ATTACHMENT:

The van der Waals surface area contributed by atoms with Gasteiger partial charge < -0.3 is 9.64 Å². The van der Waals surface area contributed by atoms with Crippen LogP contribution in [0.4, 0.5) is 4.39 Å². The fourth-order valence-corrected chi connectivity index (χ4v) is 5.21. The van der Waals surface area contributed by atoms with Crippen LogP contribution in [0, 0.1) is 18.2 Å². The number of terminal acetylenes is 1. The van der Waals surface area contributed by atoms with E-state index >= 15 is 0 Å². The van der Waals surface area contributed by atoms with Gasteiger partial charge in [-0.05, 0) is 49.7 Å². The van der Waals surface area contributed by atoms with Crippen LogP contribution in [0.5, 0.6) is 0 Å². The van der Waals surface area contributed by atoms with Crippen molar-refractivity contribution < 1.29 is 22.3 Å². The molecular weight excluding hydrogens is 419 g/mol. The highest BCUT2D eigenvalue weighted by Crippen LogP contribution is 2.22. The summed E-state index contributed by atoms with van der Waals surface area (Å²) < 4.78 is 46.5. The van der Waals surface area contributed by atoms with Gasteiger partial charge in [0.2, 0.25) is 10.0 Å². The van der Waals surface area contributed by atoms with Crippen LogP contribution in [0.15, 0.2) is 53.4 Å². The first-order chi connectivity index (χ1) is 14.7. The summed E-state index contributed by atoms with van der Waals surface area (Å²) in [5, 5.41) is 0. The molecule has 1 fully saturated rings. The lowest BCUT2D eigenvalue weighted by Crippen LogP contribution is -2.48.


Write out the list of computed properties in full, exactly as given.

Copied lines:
The van der Waals surface area contributed by atoms with Gasteiger partial charge < -0.3 is 9.64 Å². The van der Waals surface area contributed by atoms with Crippen LogP contribution in [0.4, 0.5) is 4.39 Å². The fourth-order valence-corrected chi connectivity index (χ4v) is 5.21. The van der Waals surface area contributed by atoms with Crippen LogP contribution in [0, 0.1) is 18.2 Å². The number of terminal acetylenes is 1. The van der Waals surface area contributed by atoms with E-state index >= 15 is 0 Å². The van der Waals surface area contributed by atoms with Gasteiger partial charge in [-0.05, 0) is 49.7 Å². The van der Waals surface area contributed by atoms with Crippen LogP contribution in [0.5, 0.6) is 0 Å². The van der Waals surface area contributed by atoms with Crippen molar-refractivity contribution < 1.29 is 22.3 Å². The molecular weight excluding hydrogens is 419 g/mol. The highest BCUT2D eigenvalue weighted by Crippen LogP contribution is 2.22. The summed E-state index contributed by atoms with van der Waals surface area (Å²) < 4.78 is 46.5. The van der Waals surface area contributed by atoms with Gasteiger partial charge in [0.2, 0.25) is 10.0 Å². The van der Waals surface area contributed by atoms with Crippen LogP contribution in [0.15, 0.2) is 53.4 Å². The first-order chi connectivity index (χ1) is 14.7. The summed E-state index contributed by atoms with van der Waals surface area (Å²) in [5, 5.41) is 0. The molecule has 1 fully saturated rings. The lowest BCUT2D eigenvalue weighted by Crippen LogP contribution is -2.48.